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Public universities, local governments turning to preemptive lawsuits to skirt transparency

Stack of documents
"One can question strongly whether or not this is a tactic to deter people from requesting information," Luce-Hermann said about the lawsuits filed against FOIA requesters.

File a FOIA request, get sued.

A journalist, taxpayer, or government watchdog group can use the Freedom of Information Act to request records from a public body — maybe a government agency or state university, for instance.

The response? The public body sues the requester.

It’s happening in Michigan and spreading through the country. But what does this mean for a free press and transparency of public information?

Robin Luce-Herrmann, attorney at Butzel Long and general counsel to the Michigan Press Association, joined Stateside to discuss the FOIA lawsuits.

When a FOIA request is placed, Luce-Herrmann said the public body receiving the request normally has three choices in how to respond.

“They can provide all of the information, they can provide some of the information, or they can deny the information in its entirety,” she said, “And instead of that, we’re seeing a pattern where public bodies don’t take the choices that the legislature gave them in the FOIA statute, and instead they go to court to sue the requested for the request.”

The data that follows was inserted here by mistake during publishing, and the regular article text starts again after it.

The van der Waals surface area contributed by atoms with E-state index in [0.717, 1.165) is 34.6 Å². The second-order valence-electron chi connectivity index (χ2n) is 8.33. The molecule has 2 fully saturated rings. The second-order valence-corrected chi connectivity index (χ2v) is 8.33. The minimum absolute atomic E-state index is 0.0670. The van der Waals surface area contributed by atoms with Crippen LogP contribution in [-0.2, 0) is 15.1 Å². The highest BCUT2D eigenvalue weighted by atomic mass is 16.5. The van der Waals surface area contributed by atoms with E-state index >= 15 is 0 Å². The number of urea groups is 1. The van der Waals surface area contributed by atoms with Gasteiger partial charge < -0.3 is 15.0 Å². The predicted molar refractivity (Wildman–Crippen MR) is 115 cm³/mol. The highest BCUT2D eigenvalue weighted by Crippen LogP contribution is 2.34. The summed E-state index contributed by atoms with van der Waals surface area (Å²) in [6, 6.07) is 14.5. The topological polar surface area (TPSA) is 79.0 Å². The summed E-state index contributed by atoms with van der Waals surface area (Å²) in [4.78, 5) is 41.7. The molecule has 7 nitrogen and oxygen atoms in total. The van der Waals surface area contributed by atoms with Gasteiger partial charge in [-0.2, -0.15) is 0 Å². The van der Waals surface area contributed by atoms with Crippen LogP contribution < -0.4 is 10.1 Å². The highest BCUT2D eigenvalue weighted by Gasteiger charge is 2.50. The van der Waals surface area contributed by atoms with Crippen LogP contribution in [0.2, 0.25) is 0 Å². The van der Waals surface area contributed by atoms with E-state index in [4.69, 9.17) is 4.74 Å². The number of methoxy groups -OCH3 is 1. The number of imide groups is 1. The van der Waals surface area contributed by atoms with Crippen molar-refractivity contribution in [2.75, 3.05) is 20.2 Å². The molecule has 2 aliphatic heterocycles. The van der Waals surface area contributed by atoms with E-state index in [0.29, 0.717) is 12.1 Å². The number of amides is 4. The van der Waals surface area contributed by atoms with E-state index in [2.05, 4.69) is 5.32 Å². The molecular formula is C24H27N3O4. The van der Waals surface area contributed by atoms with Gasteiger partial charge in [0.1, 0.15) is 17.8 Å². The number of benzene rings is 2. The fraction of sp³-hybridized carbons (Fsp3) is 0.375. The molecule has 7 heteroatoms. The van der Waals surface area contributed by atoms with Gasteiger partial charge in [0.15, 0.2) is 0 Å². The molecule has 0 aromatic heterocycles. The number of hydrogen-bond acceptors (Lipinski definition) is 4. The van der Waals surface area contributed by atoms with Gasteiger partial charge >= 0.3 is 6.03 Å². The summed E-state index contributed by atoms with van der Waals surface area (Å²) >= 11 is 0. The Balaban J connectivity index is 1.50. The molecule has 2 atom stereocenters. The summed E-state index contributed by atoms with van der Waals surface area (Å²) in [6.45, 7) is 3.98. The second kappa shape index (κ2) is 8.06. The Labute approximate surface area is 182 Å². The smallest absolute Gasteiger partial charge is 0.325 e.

Already there have been multiple cases of FOIA filers facing lawsuits in Michigan, including Greenville Daily News, ESPN, and MLive. These lawsuits can be costly for the requesters.

Normally, if a FOIA request is denied, Luce-Herrmann said, then the requester has the option to pursue the documents in court. Then, if the documents are successfully released, the requester is entitled to compensation for the attorney fees.

In a lawsuit filed by the one facing a request, however, this isn’t the case.

“In these kinds of cases, the public bodies essentially prevent the requester, even if they get the records, from recovering their attorney’s fees and costs,” Luce-Herrmann said, “And of course they are dragged into court and incur the court costs and attorney’s fees without ever having made a decision to pursue the documents in a court of law.”

Luce-Hermann says these lawsuits could also discourage people from sending out a FOIA request for fear of a lawsuit if the public body “doesn’t like the request or has issues with the request.”

“It has a lot of negative repercussions for the requester,” Luce-Herrmann said.

Listen above for the full conversation.

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